In its sixth annual analysis, the European Federation for Transport and Environment found that Volvo led all European automakers in CO2 emissions reductions in 2010. The analysis shows that the Swedish automaker reduced its European fleet-wide emissions by nine percent in 2010, while most other automakers slashed their emissions by only two to six percent.

Overall, CO2 emissions from passenger vehicles sold in Europe dropped by 3.7 percent in 2010, bringing the average emissions figure down to 140 grams per kilometer. The firm's analysis discovered that Fiat leads with a fleet-wide emissions rating of 126 g/km, followed closely by Toyota and PSA Peugeot Citroen.

Though still one of Europe's worst emitters, Volvo's 2010 emissions reductions efforts are notable due to a massive nine percent single-year drop. Volvo credits sales of fuel-efficient diesel vehicles, including the V50 DRIVe and V70 DRIVe, for its CO2 reductions.
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Volvo Car Corporation reduced CO2 emissions most in Europe

The Volvo Car Corporation is in the lead among European carmakers when it comes to reducing
carbon dioxide emissions. This is shown in the sixth annual analysis conducted by T&E, the
European Federation for Transport and Environment.
"We are delighted and very proud over this result. We are following our ambitious plan which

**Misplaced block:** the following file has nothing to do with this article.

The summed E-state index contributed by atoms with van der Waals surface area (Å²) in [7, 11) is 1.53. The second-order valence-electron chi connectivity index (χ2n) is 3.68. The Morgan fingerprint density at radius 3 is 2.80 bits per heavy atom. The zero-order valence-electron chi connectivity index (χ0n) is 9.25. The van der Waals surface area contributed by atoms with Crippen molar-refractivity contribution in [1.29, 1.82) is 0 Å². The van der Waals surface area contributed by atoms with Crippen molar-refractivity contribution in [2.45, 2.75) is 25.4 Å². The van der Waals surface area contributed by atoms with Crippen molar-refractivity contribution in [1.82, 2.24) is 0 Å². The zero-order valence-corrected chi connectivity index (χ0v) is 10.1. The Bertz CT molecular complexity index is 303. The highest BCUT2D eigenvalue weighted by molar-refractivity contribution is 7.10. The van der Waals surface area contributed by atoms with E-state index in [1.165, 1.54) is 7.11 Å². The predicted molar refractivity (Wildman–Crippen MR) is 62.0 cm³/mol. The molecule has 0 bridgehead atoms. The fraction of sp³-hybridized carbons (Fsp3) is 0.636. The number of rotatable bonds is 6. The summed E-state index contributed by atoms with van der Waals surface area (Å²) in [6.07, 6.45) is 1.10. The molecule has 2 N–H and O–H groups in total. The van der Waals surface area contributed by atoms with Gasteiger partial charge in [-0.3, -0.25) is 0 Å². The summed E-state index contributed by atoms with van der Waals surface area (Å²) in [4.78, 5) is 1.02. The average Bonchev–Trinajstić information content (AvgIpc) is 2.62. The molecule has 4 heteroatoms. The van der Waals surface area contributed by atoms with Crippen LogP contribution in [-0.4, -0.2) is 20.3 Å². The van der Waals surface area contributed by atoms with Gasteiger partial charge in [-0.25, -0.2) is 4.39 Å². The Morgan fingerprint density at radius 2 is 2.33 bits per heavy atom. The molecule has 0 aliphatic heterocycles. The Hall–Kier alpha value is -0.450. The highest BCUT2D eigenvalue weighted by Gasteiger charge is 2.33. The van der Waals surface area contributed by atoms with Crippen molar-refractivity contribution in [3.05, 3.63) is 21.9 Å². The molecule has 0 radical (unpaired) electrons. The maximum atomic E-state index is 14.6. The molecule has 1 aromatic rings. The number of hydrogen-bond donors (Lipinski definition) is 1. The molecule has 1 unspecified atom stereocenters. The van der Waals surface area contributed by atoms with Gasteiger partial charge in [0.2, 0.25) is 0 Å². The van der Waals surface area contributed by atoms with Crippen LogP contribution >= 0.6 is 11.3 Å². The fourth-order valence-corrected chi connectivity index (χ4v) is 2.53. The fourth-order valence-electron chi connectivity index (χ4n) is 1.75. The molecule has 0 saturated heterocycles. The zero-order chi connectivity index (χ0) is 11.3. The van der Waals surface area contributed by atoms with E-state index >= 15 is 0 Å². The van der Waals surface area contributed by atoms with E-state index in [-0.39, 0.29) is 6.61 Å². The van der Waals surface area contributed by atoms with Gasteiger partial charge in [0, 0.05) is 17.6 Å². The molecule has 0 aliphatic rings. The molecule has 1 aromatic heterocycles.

puts the spotlight on cutting carbon dioxide emissions," says Stefan Jacoby, President and CEO
of the Volvo Car Corporation.

Europe's eight largest carmakers cut their CO2 emissions by an average of 2 to 6 percent in 2010. The Volvo Car Corporation is the exception that stands out, with a CO2 reduction of no less than 9 percent. This is the result of a concerted environmental focus under the "DRIVe towards zero" banner.

Sales of fuel-efficient diesel engines from the DRIVe range have been highly successful and are one of the explanations behind the major reduction in carbon dioxide emissions. Examples of popular models are the V50 DRIVe with emissions of 99 gram/km and the V70 DRIVe with 119 gram/km.

The Volvo Car Corporation's CO2 strategy also includes electrified cars with varying degrees of hybridisation, even more efficient diesel and petrol engines, and alternative fuels.

"The aim is to come down to an average of 95 grams of carbon dioxide per kilometre across our total car sales in 2020. In theory that is entirely feasible, but a lot depends on developments in legislation, incentives, energy availability and of course customer demand. In addition, the EU intends to introduce a new method for calculating carbon dioxide, and this too will impact our plan," says Peter Mertens, Senior Vice President Research and Development at the Volvo Car Corporation.

The analysis by the European Federation for Transport and Environment shows how well European carmanufacturers have succeeded in cutting CO2 emissions and fuel consumption in new cars. All told, carbon dioxide emissions from new cars sold in the EU dropped by 3.7 percent in 2010, and today the average figure for new cars sold in Europe is 140 grams per kilometre.

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